State regulators have been fining nursing homes a lot more frequently in the last few years, new state data show.
But even so, the eight fines totaling $147,250 levied on seven Lancaster County homes in 2018 amounted to only a year or so of annual fees for one private room.
Pennsylvania Health Care Association puts those annual fees at $69,500 to $135,000 and says they vary by region across the state.
In 2017, fines totaling $23,000 were levied on two local homes, and a third was sanctioned without being fined, records show.
The fines are tied to serious problems reported in inspections conducted by the Pennsylvania Department of Health.
Department spokesman Nate Wardle said in an email that previously it didn’t issue fines on a per-day basis, but is doing so now “to ensure nursing home operators are providing safe care.”
“Sanctions,” he wrote, “are meant to bring about change.”
Response from industry
Industry leaders have argued that fines can make things worse for residents, by decreasing resources in an industry stressed by losing money on large numbers of Medicaid residents because reimbursements haven’t nearly kept up with inflation.
They have argued for more direct action against homes that routinely provide substandard care, to close them or put them under better management.
According to Wardle, the department is allowed to use money from fines to pay temporary management; keep a home operating while it’s being given a chance to correct deficiencies; relocate residents; and reimburse residents for misappropriated personal needs allowance.
By the numbers
Statewide, the department reported conducting 4,716 inspections in 2018 and imposing sanctions 169 times, including 167 involving fines totaling more than $2.3 million.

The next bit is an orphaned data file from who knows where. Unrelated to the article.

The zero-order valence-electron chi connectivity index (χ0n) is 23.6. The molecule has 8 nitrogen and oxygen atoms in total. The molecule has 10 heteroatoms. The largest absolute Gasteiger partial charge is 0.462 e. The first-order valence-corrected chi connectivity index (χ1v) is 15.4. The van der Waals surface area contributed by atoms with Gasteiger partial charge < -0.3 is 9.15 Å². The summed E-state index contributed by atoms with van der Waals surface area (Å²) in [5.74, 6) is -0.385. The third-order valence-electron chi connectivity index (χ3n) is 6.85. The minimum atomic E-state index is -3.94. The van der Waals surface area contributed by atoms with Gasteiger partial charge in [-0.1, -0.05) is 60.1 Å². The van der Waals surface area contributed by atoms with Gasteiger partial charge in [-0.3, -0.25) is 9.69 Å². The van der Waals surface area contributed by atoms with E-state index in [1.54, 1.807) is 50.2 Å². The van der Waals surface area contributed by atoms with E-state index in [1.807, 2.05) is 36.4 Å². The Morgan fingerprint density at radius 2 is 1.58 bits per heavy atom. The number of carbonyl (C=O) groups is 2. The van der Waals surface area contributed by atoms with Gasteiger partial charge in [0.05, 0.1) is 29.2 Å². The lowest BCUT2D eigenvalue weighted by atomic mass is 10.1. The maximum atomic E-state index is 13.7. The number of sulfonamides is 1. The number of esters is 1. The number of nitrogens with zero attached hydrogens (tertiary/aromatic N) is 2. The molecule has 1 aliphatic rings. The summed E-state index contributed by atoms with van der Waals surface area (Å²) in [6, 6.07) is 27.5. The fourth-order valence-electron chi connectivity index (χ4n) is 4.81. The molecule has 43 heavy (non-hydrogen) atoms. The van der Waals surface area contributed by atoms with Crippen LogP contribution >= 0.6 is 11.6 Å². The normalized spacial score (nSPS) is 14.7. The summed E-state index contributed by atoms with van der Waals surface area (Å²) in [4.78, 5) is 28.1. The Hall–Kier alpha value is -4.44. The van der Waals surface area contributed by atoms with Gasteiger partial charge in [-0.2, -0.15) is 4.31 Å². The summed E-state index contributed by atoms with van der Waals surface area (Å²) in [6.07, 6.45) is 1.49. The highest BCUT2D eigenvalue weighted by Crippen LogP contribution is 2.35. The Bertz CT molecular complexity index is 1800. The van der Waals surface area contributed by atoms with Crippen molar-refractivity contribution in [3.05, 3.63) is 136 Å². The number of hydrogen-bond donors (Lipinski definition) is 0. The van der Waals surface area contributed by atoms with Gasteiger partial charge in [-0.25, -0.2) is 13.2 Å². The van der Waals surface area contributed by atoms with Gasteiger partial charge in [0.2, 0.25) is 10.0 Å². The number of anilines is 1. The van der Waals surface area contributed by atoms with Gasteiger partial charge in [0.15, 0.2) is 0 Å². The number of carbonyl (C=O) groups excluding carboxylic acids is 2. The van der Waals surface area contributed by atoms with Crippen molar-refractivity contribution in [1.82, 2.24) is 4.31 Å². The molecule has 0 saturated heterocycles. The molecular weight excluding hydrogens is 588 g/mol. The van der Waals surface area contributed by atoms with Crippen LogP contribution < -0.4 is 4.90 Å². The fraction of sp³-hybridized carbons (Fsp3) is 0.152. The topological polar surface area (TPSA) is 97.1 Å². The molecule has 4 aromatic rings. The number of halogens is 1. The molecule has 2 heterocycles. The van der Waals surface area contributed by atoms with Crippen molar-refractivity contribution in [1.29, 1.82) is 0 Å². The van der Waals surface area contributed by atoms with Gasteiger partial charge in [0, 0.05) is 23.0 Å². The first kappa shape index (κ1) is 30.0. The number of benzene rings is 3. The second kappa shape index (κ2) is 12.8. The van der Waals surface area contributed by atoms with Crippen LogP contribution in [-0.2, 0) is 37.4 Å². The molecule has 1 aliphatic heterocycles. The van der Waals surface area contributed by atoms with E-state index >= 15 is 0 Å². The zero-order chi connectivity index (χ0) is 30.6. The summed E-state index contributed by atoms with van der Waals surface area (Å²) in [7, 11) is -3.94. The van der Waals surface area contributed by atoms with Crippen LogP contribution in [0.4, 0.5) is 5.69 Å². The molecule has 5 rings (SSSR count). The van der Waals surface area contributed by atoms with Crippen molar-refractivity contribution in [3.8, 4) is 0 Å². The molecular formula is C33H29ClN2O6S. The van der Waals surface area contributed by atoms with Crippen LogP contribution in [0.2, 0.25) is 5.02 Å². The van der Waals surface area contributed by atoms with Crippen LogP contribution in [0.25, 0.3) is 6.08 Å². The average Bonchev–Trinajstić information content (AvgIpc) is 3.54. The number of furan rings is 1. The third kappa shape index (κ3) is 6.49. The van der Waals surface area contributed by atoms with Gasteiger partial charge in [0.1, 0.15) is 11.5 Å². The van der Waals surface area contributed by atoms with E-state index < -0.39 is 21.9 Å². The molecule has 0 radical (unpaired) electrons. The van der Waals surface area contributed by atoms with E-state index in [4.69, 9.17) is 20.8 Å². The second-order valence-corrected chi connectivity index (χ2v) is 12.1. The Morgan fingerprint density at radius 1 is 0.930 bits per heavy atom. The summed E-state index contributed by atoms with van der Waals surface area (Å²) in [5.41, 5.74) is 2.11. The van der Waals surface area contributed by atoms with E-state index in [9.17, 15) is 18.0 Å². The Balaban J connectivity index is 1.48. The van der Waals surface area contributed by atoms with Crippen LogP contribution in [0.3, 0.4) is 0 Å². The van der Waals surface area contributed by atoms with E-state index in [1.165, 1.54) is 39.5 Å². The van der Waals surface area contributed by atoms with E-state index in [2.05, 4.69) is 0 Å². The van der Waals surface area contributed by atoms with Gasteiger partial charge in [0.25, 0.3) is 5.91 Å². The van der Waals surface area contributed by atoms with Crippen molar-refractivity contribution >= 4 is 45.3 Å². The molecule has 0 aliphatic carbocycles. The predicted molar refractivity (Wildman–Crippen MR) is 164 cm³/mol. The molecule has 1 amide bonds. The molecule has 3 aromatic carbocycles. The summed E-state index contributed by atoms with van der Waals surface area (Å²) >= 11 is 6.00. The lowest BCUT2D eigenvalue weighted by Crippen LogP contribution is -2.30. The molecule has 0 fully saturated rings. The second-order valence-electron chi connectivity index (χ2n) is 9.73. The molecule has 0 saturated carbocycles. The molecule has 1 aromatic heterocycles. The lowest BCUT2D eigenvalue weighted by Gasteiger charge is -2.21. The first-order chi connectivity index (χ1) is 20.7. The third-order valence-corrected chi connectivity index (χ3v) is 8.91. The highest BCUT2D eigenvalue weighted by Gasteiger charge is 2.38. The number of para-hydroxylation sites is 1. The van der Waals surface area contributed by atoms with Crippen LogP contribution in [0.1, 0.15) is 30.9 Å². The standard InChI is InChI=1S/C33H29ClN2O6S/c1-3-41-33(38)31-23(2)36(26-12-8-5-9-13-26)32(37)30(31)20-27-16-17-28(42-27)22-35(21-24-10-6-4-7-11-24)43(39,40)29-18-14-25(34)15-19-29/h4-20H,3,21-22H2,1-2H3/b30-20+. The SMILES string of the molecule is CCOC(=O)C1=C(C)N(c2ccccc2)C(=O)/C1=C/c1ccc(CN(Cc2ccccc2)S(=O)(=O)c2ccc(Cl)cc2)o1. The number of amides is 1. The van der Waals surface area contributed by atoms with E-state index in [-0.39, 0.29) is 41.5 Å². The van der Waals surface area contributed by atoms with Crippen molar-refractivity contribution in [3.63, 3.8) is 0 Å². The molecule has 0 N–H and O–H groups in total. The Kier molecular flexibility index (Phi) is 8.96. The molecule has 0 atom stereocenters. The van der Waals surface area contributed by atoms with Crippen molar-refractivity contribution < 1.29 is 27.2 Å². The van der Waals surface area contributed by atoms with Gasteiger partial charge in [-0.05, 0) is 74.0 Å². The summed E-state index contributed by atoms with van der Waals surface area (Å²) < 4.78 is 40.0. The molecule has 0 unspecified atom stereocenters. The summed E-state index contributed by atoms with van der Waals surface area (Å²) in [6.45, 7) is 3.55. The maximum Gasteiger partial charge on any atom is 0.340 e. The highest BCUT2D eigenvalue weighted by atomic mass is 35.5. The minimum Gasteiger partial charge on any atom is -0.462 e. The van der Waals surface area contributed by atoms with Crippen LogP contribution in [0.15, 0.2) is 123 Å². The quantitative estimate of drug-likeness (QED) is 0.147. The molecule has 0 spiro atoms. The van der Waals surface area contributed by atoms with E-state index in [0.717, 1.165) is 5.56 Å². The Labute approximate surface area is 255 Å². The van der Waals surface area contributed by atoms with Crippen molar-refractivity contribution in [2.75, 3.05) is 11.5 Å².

Inspection reports become public 41 days or more after they’re conducted. Those released in January showed 504 inspections at 315 homes, 295 of them because of complaints, and 43 sanctions with fines totaling more than $706,000, according to the department.
LNP regularly compiles and publishes overviews of those reports.
Several of the fines on Lancaster County homes in late 2018 were tied to inspections conducted in early 2017. Asked about the lag, Wardle wrote that the department conducts a thorough review, “which can take what might seem to be an extended amount of time.”
“The department has been working diligently over the past several months to ensure that our sanctions are issued in a more timely manner and that information is made available to the public in that same timely manner,” he wrote.
The Pennsylvania Auditor General’s office is currently following up on a 2016 audit in which it criticized the department’s oversight of nursing homes that care for thousands of vulnerable residents. The department quickly reversed a 2012 decision to stop accepting anonymous complaints and stepped up use of financial penalties and other sanctions.
Statewide, there were 5,320 inspections, 91 sanctions and fines totaling more than $410,000 in 2016, according to Wardle, and 5,262 inspections, 127 sanctions and fines totaling nearly $1.1 million in 2017.